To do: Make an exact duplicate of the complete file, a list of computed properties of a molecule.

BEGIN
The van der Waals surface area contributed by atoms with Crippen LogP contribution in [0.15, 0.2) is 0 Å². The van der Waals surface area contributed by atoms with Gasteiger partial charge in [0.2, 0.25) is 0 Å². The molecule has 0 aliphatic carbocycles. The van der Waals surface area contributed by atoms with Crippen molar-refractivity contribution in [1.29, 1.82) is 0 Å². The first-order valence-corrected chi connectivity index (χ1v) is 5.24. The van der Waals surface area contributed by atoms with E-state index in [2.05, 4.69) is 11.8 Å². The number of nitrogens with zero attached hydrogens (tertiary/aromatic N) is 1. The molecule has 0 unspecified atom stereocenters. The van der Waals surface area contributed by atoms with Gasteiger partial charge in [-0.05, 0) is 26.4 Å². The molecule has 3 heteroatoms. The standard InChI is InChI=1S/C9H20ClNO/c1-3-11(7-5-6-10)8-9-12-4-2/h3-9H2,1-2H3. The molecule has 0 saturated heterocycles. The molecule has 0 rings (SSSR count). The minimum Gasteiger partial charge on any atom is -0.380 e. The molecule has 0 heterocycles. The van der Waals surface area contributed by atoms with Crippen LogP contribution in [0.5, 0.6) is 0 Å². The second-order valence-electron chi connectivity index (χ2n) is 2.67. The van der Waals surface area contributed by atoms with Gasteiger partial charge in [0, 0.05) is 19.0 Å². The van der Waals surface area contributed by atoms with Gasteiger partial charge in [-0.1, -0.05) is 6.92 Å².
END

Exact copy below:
The van der Waals surface area contributed by atoms with Crippen LogP contribution in [0.15, 0.2) is 0 Å². The van der Waals surface area contributed by atoms with Gasteiger partial charge in [0.2, 0.25) is 0 Å². The molecule has 0 aliphatic carbocycles. The van der Waals surface area contributed by atoms with Crippen molar-refractivity contribution in [1.29, 1.82) is 0 Å². The first-order valence-corrected chi connectivity index (χ1v) is 5.24. The van der Waals surface area contributed by atoms with E-state index in [2.05, 4.69) is 11.8 Å². The number of nitrogens with zero attached hydrogens (tertiary/aromatic N) is 1. The molecule has 0 unspecified atom stereocenters. The van der Waals surface area contributed by atoms with Gasteiger partial charge in [-0.05, 0) is 26.4 Å². The molecule has 3 heteroatoms. The standard InChI is InChI=1S/C9H20ClNO/c1-3-11(7-5-6-10)8-9-12-4-2/h3-9H2,1-2H3. The molecule has 0 saturated heterocycles. The molecule has 0 rings (SSSR count). The minimum Gasteiger partial charge on any atom is -0.380 e. The molecule has 0 heterocycles. The van der Waals surface area contributed by atoms with Crippen LogP contribution in [0.5, 0.6) is 0 Å². The second-order valence-electron chi connectivity index (χ2n) is 2.67. The van der Waals surface area contributed by atoms with Gasteiger partial charge in [0, 0.05) is 19.0 Å². The van der Waals surface area contributed by atoms with Gasteiger partial charge in [-0.1, -0.05) is 6.92 Å².